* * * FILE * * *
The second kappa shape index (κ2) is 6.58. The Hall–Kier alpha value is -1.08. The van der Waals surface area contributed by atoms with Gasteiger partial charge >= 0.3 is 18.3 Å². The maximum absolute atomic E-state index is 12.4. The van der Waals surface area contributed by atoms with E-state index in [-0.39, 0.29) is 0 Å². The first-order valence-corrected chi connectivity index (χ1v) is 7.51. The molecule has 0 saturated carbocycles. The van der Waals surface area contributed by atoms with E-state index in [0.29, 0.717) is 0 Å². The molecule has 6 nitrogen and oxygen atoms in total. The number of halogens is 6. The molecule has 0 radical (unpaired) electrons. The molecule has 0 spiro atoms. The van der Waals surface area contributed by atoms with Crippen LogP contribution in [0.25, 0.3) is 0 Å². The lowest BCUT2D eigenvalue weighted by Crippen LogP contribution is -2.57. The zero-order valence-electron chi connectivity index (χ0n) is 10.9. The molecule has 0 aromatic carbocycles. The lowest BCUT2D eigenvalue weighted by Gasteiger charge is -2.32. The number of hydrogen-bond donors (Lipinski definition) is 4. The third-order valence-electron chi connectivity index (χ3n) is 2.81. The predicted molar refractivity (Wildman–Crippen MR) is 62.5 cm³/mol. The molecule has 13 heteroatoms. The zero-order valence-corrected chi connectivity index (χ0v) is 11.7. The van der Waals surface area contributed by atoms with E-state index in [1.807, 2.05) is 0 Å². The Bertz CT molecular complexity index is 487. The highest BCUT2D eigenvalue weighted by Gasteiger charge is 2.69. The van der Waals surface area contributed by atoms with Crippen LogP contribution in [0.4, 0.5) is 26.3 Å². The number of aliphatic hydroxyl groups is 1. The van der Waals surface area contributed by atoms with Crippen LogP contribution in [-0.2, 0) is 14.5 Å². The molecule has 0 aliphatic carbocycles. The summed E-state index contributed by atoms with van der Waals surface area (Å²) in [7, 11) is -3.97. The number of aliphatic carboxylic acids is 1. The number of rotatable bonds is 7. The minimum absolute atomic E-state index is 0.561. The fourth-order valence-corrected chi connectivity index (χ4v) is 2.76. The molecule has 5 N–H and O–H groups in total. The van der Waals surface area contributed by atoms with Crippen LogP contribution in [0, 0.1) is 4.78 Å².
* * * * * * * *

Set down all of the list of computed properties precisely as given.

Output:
The second kappa shape index (κ2) is 6.58. The Hall–Kier alpha value is -1.08. The van der Waals surface area contributed by atoms with Gasteiger partial charge >= 0.3 is 18.3 Å². The maximum absolute atomic E-state index is 12.4. The van der Waals surface area contributed by atoms with E-state index in [-0.39, 0.29) is 0 Å². The first-order valence-corrected chi connectivity index (χ1v) is 7.51. The molecule has 0 saturated carbocycles. The van der Waals surface area contributed by atoms with E-state index in [0.29, 0.717) is 0 Å². The molecule has 6 nitrogen and oxygen atoms in total. The number of halogens is 6. The molecule has 0 radical (unpaired) electrons. The molecule has 0 spiro atoms. The van der Waals surface area contributed by atoms with Crippen LogP contribution in [0.25, 0.3) is 0 Å². The lowest BCUT2D eigenvalue weighted by Crippen LogP contribution is -2.57. The zero-order valence-electron chi connectivity index (χ0n) is 10.9. The molecule has 0 aromatic carbocycles. The lowest BCUT2D eigenvalue weighted by Gasteiger charge is -2.32. The number of hydrogen-bond donors (Lipinski definition) is 4. The third-order valence-electron chi connectivity index (χ3n) is 2.81. The predicted molar refractivity (Wildman–Crippen MR) is 62.5 cm³/mol. The molecule has 13 heteroatoms. The zero-order valence-corrected chi connectivity index (χ0v) is 11.7. The van der Waals surface area contributed by atoms with E-state index in [1.807, 2.05) is 0 Å². The Bertz CT molecular complexity index is 487. The highest BCUT2D eigenvalue weighted by Gasteiger charge is 2.69. The van der Waals surface area contributed by atoms with Crippen LogP contribution in [0.4, 0.5) is 26.3 Å². The number of aliphatic hydroxyl groups is 1. The van der Waals surface area contributed by atoms with Crippen LogP contribution in [-0.2, 0) is 14.5 Å². The molecule has 0 aliphatic carbocycles. The summed E-state index contributed by atoms with van der Waals surface area (Å²) in [7, 11) is -3.97. The number of aliphatic carboxylic acids is 1. The number of rotatable bonds is 7. The minimum absolute atomic E-state index is 0.561. The fourth-order valence-corrected chi connectivity index (χ4v) is 2.76. The molecule has 5 N–H and O–H groups in total. The van der Waals surface area contributed by atoms with Crippen LogP contribution in [0, 0.1) is 4.78 Å².